Spotted! CIBC’s talking fuselage

Aiming to expand awareness of its travel-focused credit card, the bank launched an experimental activation at Pearson Airport this past weekend.

March break travellers heading out from Toronto’s Pearson International Airport probably noticed a bright red fuselage in an unlikely place – sitting in the middle of the airport’s Terminal 3 departure lounge.

The contraption is an invitation by CIBC to get the attention of its current CIBC Aventura card holders and to invite new ones to its domain. The activation is titled the CIBC Aventura Virtual Concierge. Once travellers exiting the city over this past weekend swiped their Aventura card along the machine, an automated voice asked them some questions, like: Where are you going? Is your destination sunny or cold? Based on those answers the machine dispensed a relevant gift.

The activation was aimed at reaching a different kind of audience For CIBC: young families off on vacation. The idea behind the experimental activation was to do three core things: “innovation, personalization, and rewards for our Aventura card holders,” says Monique Giroux, VP, sponsorships and strategic partnerships at CIBC.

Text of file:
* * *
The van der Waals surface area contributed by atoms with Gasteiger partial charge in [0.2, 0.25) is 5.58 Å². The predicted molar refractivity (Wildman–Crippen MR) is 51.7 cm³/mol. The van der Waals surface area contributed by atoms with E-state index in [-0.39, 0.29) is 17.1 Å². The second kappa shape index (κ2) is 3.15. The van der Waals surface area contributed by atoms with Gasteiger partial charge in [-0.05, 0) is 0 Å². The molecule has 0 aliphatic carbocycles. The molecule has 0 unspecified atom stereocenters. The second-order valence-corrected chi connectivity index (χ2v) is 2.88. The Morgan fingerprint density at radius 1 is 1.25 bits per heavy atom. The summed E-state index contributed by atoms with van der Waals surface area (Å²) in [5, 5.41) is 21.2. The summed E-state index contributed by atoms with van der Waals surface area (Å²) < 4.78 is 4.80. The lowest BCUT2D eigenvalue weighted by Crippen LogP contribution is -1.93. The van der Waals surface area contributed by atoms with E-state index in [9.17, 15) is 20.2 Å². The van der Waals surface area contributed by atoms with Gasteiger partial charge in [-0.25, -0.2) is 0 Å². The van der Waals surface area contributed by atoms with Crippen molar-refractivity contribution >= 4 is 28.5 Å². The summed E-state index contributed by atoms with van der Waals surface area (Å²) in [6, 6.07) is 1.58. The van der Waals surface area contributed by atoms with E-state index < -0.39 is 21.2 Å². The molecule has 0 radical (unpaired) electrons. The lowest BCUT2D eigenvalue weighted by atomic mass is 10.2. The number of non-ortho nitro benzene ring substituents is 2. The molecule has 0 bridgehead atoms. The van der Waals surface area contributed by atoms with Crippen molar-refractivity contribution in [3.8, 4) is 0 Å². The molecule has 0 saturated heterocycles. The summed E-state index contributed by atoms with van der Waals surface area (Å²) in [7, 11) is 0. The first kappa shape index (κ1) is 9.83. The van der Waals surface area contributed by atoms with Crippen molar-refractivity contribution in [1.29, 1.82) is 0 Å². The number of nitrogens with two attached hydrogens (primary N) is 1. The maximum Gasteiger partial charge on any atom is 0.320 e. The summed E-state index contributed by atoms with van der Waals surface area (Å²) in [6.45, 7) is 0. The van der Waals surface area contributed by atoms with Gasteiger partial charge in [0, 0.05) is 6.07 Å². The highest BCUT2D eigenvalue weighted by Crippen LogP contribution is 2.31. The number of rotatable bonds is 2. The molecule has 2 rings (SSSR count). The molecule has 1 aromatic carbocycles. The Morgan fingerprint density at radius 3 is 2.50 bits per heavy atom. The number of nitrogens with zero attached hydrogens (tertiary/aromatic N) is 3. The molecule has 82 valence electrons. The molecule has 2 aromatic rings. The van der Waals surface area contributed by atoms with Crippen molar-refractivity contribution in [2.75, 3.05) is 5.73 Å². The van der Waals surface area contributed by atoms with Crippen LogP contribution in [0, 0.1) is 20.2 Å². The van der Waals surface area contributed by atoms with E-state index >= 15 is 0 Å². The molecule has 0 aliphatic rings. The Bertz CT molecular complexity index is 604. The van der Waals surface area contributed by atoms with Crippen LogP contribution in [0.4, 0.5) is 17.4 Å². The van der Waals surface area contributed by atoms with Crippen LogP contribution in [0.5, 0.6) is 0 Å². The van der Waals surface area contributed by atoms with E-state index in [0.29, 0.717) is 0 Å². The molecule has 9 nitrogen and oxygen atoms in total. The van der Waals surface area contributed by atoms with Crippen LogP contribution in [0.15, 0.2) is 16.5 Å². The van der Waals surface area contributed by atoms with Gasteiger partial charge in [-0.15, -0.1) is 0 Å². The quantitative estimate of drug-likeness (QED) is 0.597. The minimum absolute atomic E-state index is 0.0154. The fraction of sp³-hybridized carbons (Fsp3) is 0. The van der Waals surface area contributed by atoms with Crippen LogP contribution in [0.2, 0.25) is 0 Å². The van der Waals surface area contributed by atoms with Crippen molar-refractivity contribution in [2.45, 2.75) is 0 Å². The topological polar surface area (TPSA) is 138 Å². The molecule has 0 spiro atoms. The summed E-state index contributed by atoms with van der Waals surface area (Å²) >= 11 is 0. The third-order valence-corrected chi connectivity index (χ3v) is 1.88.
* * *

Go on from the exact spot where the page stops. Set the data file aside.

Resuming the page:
CIBC current has a campaign in market titled, “Get Red to Take Off.” The CIBC Aventura Virtual Concierge supplements that campaign. The fuselage activation “builds on our marketing messages and what we really want – to increase awareness of Aventura and the benefits of the card particularly around the card’s travel concierge service,” explains Giroux. 

The concierge was conceived and developed by Toronto-based Fuse Marketing Group, under the leadership of the company’s creative director, Patrick Weir and its creative technologist Marc Pelland. Manufactured by design company, Paus+Grün, the fuselage was placed in the departure wing of terminal three at Pearson Airport.

That was part of the mission at CIBC, which was keen on rewarding its clients, whilst also reminding them of its call-centre service specific to Aventura clients, says Giroux.

In addition to the virtual interaction machine, direct sellers were also at the airport to answer questions or direct those who were not customers but were interested in applying for the travel rewards-focused card.

Giroux said the machine itself could be reprogrammed for other similar activations, with the fuselage being repurposed for a future activation.

“The intent is that CIBC can repurpose it for multiple events, ” explains Stephen Brown, president of Fuse Marketing. “We can modify the shell and change the interface to make it appropriate.”

The cost, he says, of developing another interaction using the base machine would be one-fourth the amount of building it for the first time.